by David Potter

Published by:
Pitch Publishing
A2 Yeoman Gate, Yeoman Way,
Worthing, Sussex BN13 3QZ


Pages: 288

MRP: £19.99

Copies can be bought from


At first sight, a scoreline of 3-0 to England over South Africa might not appear much on which to base a book but the South African tour of England in 1960 was memorable both on and off the field, and as such is worthy of an entire book.

David Potter’s interest in cricket began as an eleven-year-old around this time. Given some of the events of the 1960 tour, it is easy to see why it had such an impression on the author. The South African tour of 1970 – which ultimately did not take place – may be the more noteworthy and on which more has been written but this tour, a decade earlier, had many memorable moments.

Apartheid had been in the news, especially after the Sharpeville massacre shortly before the tour became and David details the events as well as his childhood reminiscences and observations of this and other tour moments throughout the book in an easy style. The 1960 tour saw anti-Apartheid protests which are naturally mentioned within the book.

The cricket was mostly memorable for the no-balling of the South African quick bowler, Geoff Griffin, for throwing. Allegations and innuendo had dogged the unfortunate bowler throughout the tour but its crescendo was reached during a hastily-arranged exhibition match immediately following the denouement of the Lord’s Test in which South Africa had been soundly beaten. Ironically, Griffin had taken a hat-trick during the Test, only of only South African bowlers to achieve the feat against all Test opposition. The bowler comes over well as a human being in these trying circumstances which saw him used thereafter only to bat and field.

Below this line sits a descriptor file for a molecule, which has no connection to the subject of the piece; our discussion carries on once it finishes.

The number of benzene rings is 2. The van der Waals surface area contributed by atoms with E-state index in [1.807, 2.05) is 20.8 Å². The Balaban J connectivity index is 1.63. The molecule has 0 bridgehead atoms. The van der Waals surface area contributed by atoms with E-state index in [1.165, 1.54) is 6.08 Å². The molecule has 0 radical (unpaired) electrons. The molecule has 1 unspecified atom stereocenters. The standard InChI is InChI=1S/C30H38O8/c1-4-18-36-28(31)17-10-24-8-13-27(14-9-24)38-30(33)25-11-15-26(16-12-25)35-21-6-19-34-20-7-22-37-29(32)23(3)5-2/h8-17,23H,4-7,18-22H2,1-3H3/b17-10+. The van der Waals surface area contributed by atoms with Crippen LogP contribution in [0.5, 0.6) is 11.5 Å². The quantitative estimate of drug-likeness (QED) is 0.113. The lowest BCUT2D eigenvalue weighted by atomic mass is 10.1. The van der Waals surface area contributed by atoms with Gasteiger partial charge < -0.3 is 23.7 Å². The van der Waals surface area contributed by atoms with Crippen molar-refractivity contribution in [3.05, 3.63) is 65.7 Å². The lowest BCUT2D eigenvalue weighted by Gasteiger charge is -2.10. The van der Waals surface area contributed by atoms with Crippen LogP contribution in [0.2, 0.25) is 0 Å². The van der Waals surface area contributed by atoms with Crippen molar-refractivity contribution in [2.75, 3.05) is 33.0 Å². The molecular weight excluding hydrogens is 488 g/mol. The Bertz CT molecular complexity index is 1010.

There are some interesting nuggets in the book about South African cricket and how Griffin went through remedial help from Alf Gover in an attempt to stop the possibility of his being no-balled. Alas, it was not to be and his two-Test career lasted just under three weeks.

The previous books which I have read and reviewed recently have taken cricket alongside worldwide and national events in the countries on which the subjects are based, and both benefited from this historical aspect. The Troubled Tour, the third which I have read recently, is similar. David also voices his own thoughts, and comments upon life’s comparisons in 1960 and nowadays.

Of those who toured in 1960, there is an interesting chapter at the end of the book which details what happened to the South African tourists after the tour, and after their cricketing careers had ended. Interesting could also describe many of the cricketers themselves. There is also an ample statistical section to conclude the book.